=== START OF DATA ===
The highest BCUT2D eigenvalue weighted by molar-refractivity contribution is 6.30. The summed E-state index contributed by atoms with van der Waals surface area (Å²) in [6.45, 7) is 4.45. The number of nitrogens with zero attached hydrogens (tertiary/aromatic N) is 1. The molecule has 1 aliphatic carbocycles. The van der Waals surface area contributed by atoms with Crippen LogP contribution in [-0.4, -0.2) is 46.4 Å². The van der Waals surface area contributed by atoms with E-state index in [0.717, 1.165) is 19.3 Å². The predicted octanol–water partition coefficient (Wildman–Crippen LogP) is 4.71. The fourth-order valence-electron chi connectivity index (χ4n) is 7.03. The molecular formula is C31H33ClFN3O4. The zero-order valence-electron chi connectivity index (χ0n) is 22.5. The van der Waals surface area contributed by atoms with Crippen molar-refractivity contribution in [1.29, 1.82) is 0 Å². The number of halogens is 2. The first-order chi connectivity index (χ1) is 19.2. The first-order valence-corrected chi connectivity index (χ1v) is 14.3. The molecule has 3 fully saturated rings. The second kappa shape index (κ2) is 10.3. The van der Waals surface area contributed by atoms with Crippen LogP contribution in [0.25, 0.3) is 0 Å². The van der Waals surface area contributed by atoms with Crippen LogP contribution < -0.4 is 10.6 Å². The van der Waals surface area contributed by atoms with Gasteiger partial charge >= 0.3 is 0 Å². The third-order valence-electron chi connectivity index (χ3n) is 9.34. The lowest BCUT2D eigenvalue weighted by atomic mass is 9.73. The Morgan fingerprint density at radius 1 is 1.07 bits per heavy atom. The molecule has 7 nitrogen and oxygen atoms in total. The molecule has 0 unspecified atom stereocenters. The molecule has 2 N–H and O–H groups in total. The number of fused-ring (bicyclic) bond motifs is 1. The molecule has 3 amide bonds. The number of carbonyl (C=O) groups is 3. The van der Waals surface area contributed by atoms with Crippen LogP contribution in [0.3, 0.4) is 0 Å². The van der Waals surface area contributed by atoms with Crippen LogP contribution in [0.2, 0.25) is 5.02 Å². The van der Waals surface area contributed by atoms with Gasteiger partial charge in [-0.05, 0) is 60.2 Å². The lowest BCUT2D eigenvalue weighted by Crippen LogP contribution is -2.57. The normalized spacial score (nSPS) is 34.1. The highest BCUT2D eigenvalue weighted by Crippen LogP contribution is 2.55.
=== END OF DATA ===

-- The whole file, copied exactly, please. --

The highest BCUT2D eigenvalue weighted by molar-refractivity contribution is 6.30. The summed E-state index contributed by atoms with van der Waals surface area (Å²) in [6.45, 7) is 4.45. The number of nitrogens with zero attached hydrogens (tertiary/aromatic N) is 1. The molecule has 1 aliphatic carbocycles. The van der Waals surface area contributed by atoms with Crippen LogP contribution in [-0.4, -0.2) is 46.4 Å². The van der Waals surface area contributed by atoms with E-state index in [0.717, 1.165) is 19.3 Å². The predicted octanol–water partition coefficient (Wildman–Crippen LogP) is 4.71. The fourth-order valence-electron chi connectivity index (χ4n) is 7.03. The molecular formula is C31H33ClFN3O4. The zero-order valence-electron chi connectivity index (χ0n) is 22.5. The van der Waals surface area contributed by atoms with Crippen molar-refractivity contribution in [1.29, 1.82) is 0 Å². The number of halogens is 2. The first-order chi connectivity index (χ1) is 19.2. The first-order valence-corrected chi connectivity index (χ1v) is 14.3. The molecule has 3 fully saturated rings. The second kappa shape index (κ2) is 10.3. The van der Waals surface area contributed by atoms with Crippen LogP contribution in [0.25, 0.3) is 0 Å². The van der Waals surface area contributed by atoms with Crippen LogP contribution < -0.4 is 10.6 Å². The van der Waals surface area contributed by atoms with Gasteiger partial charge >= 0.3 is 0 Å². The third-order valence-electron chi connectivity index (χ3n) is 9.34. The lowest BCUT2D eigenvalue weighted by atomic mass is 9.73. The Morgan fingerprint density at radius 1 is 1.07 bits per heavy atom. The molecule has 7 nitrogen and oxygen atoms in total. The molecule has 0 unspecified atom stereocenters. The molecule has 2 N–H and O–H groups in total. The number of fused-ring (bicyclic) bond motifs is 1. The molecule has 3 amide bonds. The number of carbonyl (C=O) groups is 3. The van der Waals surface area contributed by atoms with Crippen LogP contribution in [0.3, 0.4) is 0 Å². The van der Waals surface area contributed by atoms with Crippen LogP contribution in [0.2, 0.25) is 5.02 Å². The van der Waals surface area contributed by atoms with Gasteiger partial charge in [-0.05, 0) is 60.2 Å². The lowest BCUT2D eigenvalue weighted by Crippen LogP contribution is -2.57. The normalized spacial score (nSPS) is 34.1. The highest BCUT2D eigenvalue weighted by Crippen LogP contribution is 2.55.